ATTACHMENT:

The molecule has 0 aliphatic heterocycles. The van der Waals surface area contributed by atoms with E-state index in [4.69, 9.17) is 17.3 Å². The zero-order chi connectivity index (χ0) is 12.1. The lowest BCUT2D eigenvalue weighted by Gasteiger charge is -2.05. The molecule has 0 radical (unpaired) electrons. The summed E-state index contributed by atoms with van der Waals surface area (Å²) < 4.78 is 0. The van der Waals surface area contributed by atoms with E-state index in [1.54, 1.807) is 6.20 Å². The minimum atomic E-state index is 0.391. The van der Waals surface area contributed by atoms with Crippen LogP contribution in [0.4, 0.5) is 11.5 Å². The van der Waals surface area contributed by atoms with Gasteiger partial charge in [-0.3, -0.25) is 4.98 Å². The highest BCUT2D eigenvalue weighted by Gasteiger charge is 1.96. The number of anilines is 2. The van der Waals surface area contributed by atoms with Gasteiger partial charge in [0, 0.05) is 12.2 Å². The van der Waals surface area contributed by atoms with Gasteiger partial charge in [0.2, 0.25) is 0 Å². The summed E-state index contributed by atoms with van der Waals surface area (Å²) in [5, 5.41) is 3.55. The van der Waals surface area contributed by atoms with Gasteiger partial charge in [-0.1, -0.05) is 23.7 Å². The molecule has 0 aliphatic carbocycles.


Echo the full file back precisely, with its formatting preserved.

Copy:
The molecule has 0 aliphatic heterocycles. The van der Waals surface area contributed by atoms with E-state index in [4.69, 9.17) is 17.3 Å². The zero-order chi connectivity index (χ0) is 12.1. The lowest BCUT2D eigenvalue weighted by Gasteiger charge is -2.05. The molecule has 0 radical (unpaired) electrons. The summed E-state index contributed by atoms with van der Waals surface area (Å²) < 4.78 is 0. The van der Waals surface area contributed by atoms with E-state index in [1.54, 1.807) is 6.20 Å². The minimum atomic E-state index is 0.391. The van der Waals surface area contributed by atoms with Crippen LogP contribution in [0.4, 0.5) is 11.5 Å². The van der Waals surface area contributed by atoms with Gasteiger partial charge in [-0.3, -0.25) is 4.98 Å². The highest BCUT2D eigenvalue weighted by Gasteiger charge is 1.96. The number of anilines is 2. The van der Waals surface area contributed by atoms with Gasteiger partial charge in [0, 0.05) is 12.2 Å². The van der Waals surface area contributed by atoms with Gasteiger partial charge in [0.2, 0.25) is 0 Å². The summed E-state index contributed by atoms with van der Waals surface area (Å²) in [5, 5.41) is 3.55. The van der Waals surface area contributed by atoms with Gasteiger partial charge in [-0.1, -0.05) is 23.7 Å². The molecule has 0 aliphatic carbocycles.